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From Rici Lake <r...@ricilake.net>
Subject Pool buckets, transient buckets and bucket_setaside
Date Mon, 25 Apr 2005 21:24:47 GMT
Why do pool buckets do an automatic setaside? Should they?

No other bucket type does this; consequently, if you want to hold on to 
a bucket beyond the scope of the call in which you received the 
brigade, you must explicitly call bucket_setaside.

Without examining the bucket type, a practice which should normally be 
discouraged, it is impossible to know whether a given bucket will 
auto-setaside or not; consequently, bucket_setaside should always be 
called (possibly via ap_save_brigade).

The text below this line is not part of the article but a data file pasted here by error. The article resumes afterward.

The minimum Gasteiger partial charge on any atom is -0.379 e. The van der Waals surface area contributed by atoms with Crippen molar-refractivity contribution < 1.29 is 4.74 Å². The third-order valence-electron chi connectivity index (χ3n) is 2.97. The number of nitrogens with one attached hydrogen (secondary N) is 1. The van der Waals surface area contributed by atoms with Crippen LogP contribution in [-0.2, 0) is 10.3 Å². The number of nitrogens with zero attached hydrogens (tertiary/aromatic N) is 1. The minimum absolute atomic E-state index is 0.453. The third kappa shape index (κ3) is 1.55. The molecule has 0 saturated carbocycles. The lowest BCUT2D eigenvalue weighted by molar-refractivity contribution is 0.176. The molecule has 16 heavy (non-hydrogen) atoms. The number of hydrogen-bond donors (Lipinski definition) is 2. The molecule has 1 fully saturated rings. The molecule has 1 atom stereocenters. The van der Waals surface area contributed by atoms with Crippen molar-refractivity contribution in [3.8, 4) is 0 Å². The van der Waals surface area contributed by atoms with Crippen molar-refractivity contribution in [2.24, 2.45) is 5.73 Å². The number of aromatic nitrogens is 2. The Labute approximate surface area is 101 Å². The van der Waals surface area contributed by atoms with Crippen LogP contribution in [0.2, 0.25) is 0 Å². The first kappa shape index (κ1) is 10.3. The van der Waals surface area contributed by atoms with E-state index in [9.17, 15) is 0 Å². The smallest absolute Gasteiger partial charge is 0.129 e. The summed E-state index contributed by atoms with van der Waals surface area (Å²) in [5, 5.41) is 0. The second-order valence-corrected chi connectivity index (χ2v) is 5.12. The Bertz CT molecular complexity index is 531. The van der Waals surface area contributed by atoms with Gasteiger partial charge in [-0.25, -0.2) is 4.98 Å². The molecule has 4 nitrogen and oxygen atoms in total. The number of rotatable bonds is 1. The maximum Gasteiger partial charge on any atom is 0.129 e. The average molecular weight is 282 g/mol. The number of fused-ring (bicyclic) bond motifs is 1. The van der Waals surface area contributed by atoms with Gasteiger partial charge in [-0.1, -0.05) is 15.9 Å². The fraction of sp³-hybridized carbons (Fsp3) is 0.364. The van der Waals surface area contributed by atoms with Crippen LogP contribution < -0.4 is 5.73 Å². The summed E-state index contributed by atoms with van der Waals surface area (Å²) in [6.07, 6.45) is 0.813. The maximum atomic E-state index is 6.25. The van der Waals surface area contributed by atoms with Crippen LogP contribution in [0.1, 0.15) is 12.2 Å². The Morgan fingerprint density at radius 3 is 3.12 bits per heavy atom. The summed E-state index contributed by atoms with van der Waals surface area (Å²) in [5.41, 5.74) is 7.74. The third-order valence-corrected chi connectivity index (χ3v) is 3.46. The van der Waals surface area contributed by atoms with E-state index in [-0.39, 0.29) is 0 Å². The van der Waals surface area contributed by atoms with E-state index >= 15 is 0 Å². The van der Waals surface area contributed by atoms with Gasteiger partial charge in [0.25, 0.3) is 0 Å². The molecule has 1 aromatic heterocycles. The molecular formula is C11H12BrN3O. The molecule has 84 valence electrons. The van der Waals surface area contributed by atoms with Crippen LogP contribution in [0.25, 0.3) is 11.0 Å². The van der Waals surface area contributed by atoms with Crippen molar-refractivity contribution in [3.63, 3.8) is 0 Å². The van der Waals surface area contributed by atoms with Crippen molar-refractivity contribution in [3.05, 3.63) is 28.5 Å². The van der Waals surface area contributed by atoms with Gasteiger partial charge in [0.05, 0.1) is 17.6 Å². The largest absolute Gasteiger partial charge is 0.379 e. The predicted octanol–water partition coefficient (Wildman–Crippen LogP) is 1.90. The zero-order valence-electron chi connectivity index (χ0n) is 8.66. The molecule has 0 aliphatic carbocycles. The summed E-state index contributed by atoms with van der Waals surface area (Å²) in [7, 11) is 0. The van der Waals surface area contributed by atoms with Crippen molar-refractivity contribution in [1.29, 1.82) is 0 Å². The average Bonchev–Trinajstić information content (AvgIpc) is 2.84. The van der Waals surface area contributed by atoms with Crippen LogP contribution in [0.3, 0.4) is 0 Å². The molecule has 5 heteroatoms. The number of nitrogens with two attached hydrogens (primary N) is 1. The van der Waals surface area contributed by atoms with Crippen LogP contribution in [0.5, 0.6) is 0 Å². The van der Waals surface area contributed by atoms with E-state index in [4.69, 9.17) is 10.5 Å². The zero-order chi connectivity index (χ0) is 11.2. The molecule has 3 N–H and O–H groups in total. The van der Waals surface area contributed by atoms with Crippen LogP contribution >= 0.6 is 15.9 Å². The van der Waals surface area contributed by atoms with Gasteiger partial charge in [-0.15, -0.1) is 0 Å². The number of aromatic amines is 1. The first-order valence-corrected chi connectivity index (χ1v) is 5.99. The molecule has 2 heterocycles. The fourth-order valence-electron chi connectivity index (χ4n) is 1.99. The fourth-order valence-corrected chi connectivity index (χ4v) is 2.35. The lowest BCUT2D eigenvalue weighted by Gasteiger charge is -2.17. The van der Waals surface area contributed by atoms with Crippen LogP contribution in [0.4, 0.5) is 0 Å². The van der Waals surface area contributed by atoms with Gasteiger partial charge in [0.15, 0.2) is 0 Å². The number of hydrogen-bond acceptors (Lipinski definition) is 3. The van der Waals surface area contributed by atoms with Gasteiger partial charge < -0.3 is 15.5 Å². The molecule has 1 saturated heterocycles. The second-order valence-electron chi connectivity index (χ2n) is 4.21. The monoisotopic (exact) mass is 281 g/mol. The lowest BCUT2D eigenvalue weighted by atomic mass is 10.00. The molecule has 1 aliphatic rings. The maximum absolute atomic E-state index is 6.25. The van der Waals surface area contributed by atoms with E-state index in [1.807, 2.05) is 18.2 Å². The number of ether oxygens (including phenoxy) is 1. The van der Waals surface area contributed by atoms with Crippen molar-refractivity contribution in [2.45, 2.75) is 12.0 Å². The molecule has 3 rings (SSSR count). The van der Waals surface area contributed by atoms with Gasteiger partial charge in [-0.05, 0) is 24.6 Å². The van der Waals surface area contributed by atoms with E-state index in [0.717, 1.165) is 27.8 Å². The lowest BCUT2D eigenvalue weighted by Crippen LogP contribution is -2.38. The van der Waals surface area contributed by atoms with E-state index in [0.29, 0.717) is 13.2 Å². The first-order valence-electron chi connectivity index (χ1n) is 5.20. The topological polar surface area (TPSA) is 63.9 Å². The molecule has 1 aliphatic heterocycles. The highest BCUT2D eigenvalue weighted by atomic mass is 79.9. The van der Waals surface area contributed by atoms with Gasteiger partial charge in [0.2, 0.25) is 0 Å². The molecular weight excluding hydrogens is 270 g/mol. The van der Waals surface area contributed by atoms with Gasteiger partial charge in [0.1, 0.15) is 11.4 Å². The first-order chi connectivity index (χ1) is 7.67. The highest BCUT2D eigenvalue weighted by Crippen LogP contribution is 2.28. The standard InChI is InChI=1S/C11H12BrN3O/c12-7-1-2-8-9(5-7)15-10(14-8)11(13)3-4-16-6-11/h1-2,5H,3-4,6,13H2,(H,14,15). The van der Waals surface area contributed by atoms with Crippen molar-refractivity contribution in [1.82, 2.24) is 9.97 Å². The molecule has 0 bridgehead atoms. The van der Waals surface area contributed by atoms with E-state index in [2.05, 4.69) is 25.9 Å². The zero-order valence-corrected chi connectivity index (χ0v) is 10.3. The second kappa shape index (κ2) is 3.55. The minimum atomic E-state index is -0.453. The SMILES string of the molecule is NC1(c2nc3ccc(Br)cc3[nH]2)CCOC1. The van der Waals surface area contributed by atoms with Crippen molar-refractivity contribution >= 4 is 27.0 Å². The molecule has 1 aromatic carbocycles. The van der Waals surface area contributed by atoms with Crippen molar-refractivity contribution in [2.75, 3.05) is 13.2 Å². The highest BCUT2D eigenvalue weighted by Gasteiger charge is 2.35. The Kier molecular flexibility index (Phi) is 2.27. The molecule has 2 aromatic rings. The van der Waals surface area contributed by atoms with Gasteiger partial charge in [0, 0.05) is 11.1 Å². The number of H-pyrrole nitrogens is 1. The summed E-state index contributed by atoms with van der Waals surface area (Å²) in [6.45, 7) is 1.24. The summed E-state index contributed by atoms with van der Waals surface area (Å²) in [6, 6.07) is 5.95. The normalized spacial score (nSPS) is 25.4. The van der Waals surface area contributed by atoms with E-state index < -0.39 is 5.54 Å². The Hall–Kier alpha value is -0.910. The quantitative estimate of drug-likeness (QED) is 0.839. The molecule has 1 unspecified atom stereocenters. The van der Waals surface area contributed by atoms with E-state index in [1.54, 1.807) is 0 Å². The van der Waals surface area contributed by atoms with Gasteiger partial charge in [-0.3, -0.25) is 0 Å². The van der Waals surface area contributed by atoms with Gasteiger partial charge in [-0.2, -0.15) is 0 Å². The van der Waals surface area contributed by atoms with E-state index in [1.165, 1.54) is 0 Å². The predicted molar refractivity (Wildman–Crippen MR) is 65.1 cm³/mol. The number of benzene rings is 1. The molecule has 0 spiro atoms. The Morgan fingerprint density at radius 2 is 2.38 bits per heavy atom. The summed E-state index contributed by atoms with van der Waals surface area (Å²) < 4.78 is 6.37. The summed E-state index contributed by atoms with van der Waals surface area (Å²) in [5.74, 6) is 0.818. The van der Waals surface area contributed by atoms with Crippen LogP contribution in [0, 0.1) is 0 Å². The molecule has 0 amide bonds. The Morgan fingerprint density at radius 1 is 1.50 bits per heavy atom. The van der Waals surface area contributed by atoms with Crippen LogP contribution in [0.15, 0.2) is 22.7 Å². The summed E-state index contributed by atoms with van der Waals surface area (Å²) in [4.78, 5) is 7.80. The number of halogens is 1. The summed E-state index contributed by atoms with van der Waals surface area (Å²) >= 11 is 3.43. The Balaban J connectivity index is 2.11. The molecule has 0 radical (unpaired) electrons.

So it would seem that either all bucket types should do auto-setaside 
or that none of them should. It would undoubtedly be convenient if all 
buckets did this -- it would remove the necessity for ap_save_brigade 
-- but I believe there is an issue with the model.

Consider a pool bucket which is placed into an existing brigade. If 
this brigade is not explicitly cleaned up, which would defuse the pool 
bucket's setaside mechanism, then both the brigade and the pool 
bucket's cleanup functions will run when the pool is cleaned up. The 
bucket's cleanup function is likely to run first, however, since it is 
likely to be newer than the brigade it was put into. That will create 
an unnecessary heap copy of the bucket, which will then be free'd when 
the pool cleanup for the brigade runs, slightly later.

If brigades are (almost) always explicitly cleaned or destroyed, and 
buckets are always explicitly setaside, then what is the point of the 
overhead of registering auto-setaside functions for every pool bucket?

Conversely, is there a reasonable mechanism for avoiding the 
unnecessary setaside and allowing the removal of the requirement to 
explicitly setaside buckets? 


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